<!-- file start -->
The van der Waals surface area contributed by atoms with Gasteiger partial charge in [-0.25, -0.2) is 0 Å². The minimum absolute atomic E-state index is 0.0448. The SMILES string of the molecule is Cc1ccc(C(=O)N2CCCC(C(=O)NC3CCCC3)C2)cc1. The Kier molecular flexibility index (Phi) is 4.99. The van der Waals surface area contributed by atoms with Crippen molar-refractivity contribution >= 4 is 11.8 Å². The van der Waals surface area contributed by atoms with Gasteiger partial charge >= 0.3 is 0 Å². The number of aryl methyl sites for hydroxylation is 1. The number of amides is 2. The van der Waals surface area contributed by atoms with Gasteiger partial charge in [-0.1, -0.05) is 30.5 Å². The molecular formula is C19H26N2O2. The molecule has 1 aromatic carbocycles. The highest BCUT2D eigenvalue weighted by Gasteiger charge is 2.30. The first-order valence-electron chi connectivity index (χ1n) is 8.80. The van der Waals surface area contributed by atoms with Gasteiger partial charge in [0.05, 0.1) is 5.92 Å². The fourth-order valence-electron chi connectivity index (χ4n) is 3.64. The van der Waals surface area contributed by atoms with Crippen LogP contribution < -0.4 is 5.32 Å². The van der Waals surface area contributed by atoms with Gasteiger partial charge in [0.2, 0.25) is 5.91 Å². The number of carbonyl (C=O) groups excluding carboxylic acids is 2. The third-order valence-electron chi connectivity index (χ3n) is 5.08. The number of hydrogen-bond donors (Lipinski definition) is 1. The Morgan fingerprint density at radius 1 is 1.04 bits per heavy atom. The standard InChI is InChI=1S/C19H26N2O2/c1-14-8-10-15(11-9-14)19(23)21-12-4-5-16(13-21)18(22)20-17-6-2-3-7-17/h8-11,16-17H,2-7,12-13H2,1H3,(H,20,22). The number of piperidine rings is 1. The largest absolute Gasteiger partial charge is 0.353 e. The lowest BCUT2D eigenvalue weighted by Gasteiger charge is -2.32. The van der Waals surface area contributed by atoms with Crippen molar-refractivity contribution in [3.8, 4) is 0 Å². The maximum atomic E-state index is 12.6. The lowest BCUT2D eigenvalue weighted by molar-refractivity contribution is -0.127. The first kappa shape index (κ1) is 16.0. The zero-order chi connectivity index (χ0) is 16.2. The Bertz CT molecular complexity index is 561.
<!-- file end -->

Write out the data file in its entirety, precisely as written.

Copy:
The van der Waals surface area contributed by atoms with Gasteiger partial charge in [-0.25, -0.2) is 0 Å². The minimum absolute atomic E-state index is 0.0448. The SMILES string of the molecule is Cc1ccc(C(=O)N2CCCC(C(=O)NC3CCCC3)C2)cc1. The Kier molecular flexibility index (Phi) is 4.99. The van der Waals surface area contributed by atoms with Crippen molar-refractivity contribution >= 4 is 11.8 Å². The van der Waals surface area contributed by atoms with Gasteiger partial charge >= 0.3 is 0 Å². The number of aryl methyl sites for hydroxylation is 1. The number of amides is 2. The van der Waals surface area contributed by atoms with Gasteiger partial charge in [-0.1, -0.05) is 30.5 Å². The molecular formula is C19H26N2O2. The molecule has 1 aromatic carbocycles. The highest BCUT2D eigenvalue weighted by Gasteiger charge is 2.30. The first-order valence-electron chi connectivity index (χ1n) is 8.80. The van der Waals surface area contributed by atoms with Gasteiger partial charge in [0.05, 0.1) is 5.92 Å². The fourth-order valence-electron chi connectivity index (χ4n) is 3.64. The van der Waals surface area contributed by atoms with Crippen LogP contribution < -0.4 is 5.32 Å². The van der Waals surface area contributed by atoms with Gasteiger partial charge in [0.2, 0.25) is 5.91 Å². The number of carbonyl (C=O) groups excluding carboxylic acids is 2. The third-order valence-electron chi connectivity index (χ3n) is 5.08. The number of hydrogen-bond donors (Lipinski definition) is 1. The Morgan fingerprint density at radius 1 is 1.04 bits per heavy atom. The standard InChI is InChI=1S/C19H26N2O2/c1-14-8-10-15(11-9-14)19(23)21-12-4-5-16(13-21)18(22)20-17-6-2-3-7-17/h8-11,16-17H,2-7,12-13H2,1H3,(H,20,22). The number of piperidine rings is 1. The largest absolute Gasteiger partial charge is 0.353 e. The lowest BCUT2D eigenvalue weighted by Gasteiger charge is -2.32. The van der Waals surface area contributed by atoms with Crippen molar-refractivity contribution in [3.8, 4) is 0 Å². The maximum atomic E-state index is 12.6. The lowest BCUT2D eigenvalue weighted by molar-refractivity contribution is -0.127. The first kappa shape index (κ1) is 16.0. The zero-order chi connectivity index (χ0) is 16.2. The Bertz CT molecular complexity index is 561.